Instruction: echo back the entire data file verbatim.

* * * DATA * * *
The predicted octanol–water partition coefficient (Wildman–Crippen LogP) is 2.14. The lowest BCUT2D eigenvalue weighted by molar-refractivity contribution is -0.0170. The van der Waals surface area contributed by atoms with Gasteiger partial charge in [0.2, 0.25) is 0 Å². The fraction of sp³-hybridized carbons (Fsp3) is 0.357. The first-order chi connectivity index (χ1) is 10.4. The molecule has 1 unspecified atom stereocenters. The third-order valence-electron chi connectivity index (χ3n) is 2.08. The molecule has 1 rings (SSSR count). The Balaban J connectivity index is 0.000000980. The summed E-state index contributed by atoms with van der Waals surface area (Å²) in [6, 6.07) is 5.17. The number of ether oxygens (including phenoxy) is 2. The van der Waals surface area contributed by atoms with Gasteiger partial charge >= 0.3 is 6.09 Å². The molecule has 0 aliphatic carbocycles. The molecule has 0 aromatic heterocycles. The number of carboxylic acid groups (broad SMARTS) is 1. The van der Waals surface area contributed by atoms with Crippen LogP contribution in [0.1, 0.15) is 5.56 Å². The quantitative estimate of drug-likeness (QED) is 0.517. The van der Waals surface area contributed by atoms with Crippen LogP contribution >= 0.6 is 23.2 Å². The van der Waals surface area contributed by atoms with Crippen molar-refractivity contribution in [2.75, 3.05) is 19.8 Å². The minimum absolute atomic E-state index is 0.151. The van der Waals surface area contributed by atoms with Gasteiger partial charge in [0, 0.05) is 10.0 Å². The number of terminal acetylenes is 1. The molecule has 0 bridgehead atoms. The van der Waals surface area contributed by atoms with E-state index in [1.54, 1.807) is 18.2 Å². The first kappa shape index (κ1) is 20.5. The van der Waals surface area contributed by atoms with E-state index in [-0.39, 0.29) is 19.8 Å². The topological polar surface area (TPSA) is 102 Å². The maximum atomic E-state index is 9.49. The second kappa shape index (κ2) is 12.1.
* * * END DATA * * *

The predicted octanol–water partition coefficient (Wildman–Crippen LogP) is 2.14. The lowest BCUT2D eigenvalue weighted by molar-refractivity contribution is -0.0170. The van der Waals surface area contributed by atoms with Gasteiger partial charge in [0.2, 0.25) is 0 Å². The fraction of sp³-hybridized carbons (Fsp3) is 0.357. The first-order chi connectivity index (χ1) is 10.4. The molecule has 1 unspecified atom stereocenters. The third-order valence-electron chi connectivity index (χ3n) is 2.08. The molecule has 1 rings (SSSR count). The Balaban J connectivity index is 0.000000980. The summed E-state index contributed by atoms with van der Waals surface area (Å²) in [6, 6.07) is 5.17. The number of ether oxygens (including phenoxy) is 2. The van der Waals surface area contributed by atoms with Gasteiger partial charge >= 0.3 is 6.09 Å². The molecule has 0 aliphatic carbocycles. The molecule has 0 aromatic heterocycles. The number of carboxylic acid groups (broad SMARTS) is 1. The van der Waals surface area contributed by atoms with Crippen LogP contribution in [0.1, 0.15) is 5.56 Å². The quantitative estimate of drug-likeness (QED) is 0.517. The van der Waals surface area contributed by atoms with Crippen LogP contribution >= 0.6 is 23.2 Å². The van der Waals surface area contributed by atoms with Crippen molar-refractivity contribution in [2.75, 3.05) is 19.8 Å². The minimum absolute atomic E-state index is 0.151. The van der Waals surface area contributed by atoms with Gasteiger partial charge in [0, 0.05) is 10.0 Å². The number of terminal acetylenes is 1. The molecule has 0 bridgehead atoms. The van der Waals surface area contributed by atoms with E-state index in [1.54, 1.807) is 18.2 Å². The first kappa shape index (κ1) is 20.5. The van der Waals surface area contributed by atoms with E-state index in [-0.39, 0.29) is 19.8 Å². The topological polar surface area (TPSA) is 102 Å². The maximum atomic E-state index is 9.49. The second kappa shape index (κ2) is 12.1.